Anaemia, which is notorious for sapping energy, can be a problem for girls particularly when they start their periods.
Tiredness rarely persists for long in children. If it goes on for more than ten days, parents should look for other symptoms or consult a health worker.
I must mention here that adults are not the only ones to get chronic fatigue syndrome. This condition, which is often triggered by a simple viral infection, can cause prolonged and debilitating tiredness that can keep a child at home, isolated from school and friends, for months and even years.
Some children may remain silent and withdrawn for a long time. Other common symptoms include muscle weakness, memory and concentration problems, and pain, but chronic fatigue syndrome can cause a huge range of symptoms and every case varies.
Parents, however, should not mistake mood swings or behavioral change for tiredness. Parents will notice physical signs and behavioral change in their children at the onset of puberty.
The physical signs of puberty include a growth spurt. They also include the growth of body hair and an increase in sweat production.
Some children may look tired or even lazy at this time. Most children become clumsier at this time.
Girls breasts start to project as menstruation (monthly periods) take off. In most boys, voices may become huskier as a prelude to becoming thicker in a year or two.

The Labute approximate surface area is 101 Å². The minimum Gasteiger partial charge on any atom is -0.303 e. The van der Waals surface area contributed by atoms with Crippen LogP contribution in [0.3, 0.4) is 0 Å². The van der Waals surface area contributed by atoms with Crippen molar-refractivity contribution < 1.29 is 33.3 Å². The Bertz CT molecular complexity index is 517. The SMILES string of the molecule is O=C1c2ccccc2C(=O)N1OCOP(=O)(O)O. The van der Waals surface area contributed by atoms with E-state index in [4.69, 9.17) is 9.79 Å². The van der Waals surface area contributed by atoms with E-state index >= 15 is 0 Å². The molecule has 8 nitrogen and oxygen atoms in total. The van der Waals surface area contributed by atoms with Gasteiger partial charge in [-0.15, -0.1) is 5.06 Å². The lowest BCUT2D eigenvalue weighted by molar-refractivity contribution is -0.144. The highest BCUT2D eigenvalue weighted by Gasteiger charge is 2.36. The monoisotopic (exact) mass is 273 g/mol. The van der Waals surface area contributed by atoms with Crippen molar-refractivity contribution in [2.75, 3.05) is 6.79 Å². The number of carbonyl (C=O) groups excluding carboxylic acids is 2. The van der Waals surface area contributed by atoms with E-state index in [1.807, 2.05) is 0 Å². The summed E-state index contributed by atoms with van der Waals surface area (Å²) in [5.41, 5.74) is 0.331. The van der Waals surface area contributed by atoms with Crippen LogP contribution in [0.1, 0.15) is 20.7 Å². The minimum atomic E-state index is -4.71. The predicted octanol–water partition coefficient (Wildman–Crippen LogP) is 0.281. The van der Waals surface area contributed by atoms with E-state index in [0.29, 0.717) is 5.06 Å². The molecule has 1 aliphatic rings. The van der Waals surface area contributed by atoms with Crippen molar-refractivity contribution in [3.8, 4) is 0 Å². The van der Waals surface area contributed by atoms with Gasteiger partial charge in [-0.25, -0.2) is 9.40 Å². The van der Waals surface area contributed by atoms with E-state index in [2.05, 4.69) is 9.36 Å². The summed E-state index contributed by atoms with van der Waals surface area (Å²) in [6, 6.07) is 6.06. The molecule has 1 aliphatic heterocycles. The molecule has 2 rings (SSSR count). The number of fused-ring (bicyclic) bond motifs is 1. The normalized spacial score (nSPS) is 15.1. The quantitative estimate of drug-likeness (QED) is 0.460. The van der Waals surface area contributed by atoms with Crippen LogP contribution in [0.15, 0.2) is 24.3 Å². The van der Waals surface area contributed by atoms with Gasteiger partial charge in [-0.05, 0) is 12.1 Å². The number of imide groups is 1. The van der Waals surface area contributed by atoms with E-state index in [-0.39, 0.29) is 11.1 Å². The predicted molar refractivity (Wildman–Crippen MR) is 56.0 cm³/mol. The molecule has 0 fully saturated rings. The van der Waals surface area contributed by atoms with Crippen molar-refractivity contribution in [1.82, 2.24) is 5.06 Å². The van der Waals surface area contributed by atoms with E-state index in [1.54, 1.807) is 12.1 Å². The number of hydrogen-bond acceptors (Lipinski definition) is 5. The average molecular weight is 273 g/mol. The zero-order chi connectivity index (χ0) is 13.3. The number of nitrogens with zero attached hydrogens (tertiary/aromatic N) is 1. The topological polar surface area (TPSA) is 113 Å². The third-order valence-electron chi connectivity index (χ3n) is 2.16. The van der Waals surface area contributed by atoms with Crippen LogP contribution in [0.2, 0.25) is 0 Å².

At this stage new emotional signs start to break out. These may include moodiness and rapid changes of temperament.
Strong feelings about various matters also break out at this time. These feelings may include embarrassment, love, hate and others.
It is these feelings that often trigger behavioral change in children faster. The adolescents, especially the girls start worrying about their appearances especially in connection with the unfamiliar body changes.
Many become much more idealistic and aware of external matters. So, children at this age become more sensitive about the appearances of their bodies. Harsh scolding or canning may not be appropriate.
In most cases harsh punishments on children end up ruining them. Some of the street children we see eating from garbage cans escaped harsh parental behavior.
Mistakes made by a child can be talked over amicably with the child. Parents, guardians and other people around adolescents should respect the children’s growing need for privacy.
Most children at the adolescent stage will start to become self-conscious about nakedness. Many will start realizing why people get dressed while animals remain naked.
Mothers should give clear information to their daughters about behavior that might inadvertently invite unwanted sexual situations.
Girls should be told in clear terms that their bodies are private and that no boy or man had the right to do anything unwanted.
Giving your child this information means that she will be less vulnerable to abuse. Some adolescents become very shy, even though they may not have been like this as younger children.
This trait of behavior depends on key aspects in childhood care.